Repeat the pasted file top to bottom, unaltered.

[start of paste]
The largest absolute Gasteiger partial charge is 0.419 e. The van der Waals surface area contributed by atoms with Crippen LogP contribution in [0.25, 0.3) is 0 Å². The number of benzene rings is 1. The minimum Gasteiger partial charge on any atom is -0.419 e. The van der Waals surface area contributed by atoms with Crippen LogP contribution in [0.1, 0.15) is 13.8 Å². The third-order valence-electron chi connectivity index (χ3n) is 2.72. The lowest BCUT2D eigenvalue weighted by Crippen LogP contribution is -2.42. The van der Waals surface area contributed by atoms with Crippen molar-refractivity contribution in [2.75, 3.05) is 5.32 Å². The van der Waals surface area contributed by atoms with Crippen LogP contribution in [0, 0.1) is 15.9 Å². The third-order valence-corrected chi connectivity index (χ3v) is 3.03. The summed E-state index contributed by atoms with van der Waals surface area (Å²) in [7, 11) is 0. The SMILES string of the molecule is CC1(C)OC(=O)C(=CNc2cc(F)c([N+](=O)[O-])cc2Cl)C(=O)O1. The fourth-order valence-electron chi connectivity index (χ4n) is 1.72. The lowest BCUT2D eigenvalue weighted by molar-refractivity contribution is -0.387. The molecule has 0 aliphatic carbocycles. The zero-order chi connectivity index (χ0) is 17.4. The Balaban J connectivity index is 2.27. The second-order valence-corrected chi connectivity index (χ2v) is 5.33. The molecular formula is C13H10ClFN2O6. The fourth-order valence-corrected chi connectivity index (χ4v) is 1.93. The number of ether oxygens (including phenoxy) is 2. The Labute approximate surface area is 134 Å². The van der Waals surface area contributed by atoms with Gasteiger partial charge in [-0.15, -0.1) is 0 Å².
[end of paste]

The largest absolute Gasteiger partial charge is 0.419 e. The van der Waals surface area contributed by atoms with Crippen LogP contribution in [0.25, 0.3) is 0 Å². The number of benzene rings is 1. The minimum Gasteiger partial charge on any atom is -0.419 e. The van der Waals surface area contributed by atoms with Crippen LogP contribution in [0.1, 0.15) is 13.8 Å². The third-order valence-electron chi connectivity index (χ3n) is 2.72. The lowest BCUT2D eigenvalue weighted by Crippen LogP contribution is -2.42. The van der Waals surface area contributed by atoms with Crippen molar-refractivity contribution in [2.75, 3.05) is 5.32 Å². The van der Waals surface area contributed by atoms with Crippen LogP contribution in [0, 0.1) is 15.9 Å². The third-order valence-corrected chi connectivity index (χ3v) is 3.03. The summed E-state index contributed by atoms with van der Waals surface area (Å²) in [7, 11) is 0. The SMILES string of the molecule is CC1(C)OC(=O)C(=CNc2cc(F)c([N+](=O)[O-])cc2Cl)C(=O)O1. The fourth-order valence-electron chi connectivity index (χ4n) is 1.72. The lowest BCUT2D eigenvalue weighted by molar-refractivity contribution is -0.387. The molecule has 0 aliphatic carbocycles. The zero-order chi connectivity index (χ0) is 17.4. The Balaban J connectivity index is 2.27. The second-order valence-corrected chi connectivity index (χ2v) is 5.33. The molecular formula is C13H10ClFN2O6. The fourth-order valence-corrected chi connectivity index (χ4v) is 1.93. The number of ether oxygens (including phenoxy) is 2. The Labute approximate surface area is 134 Å². The van der Waals surface area contributed by atoms with Gasteiger partial charge in [-0.15, -0.1) is 0 Å².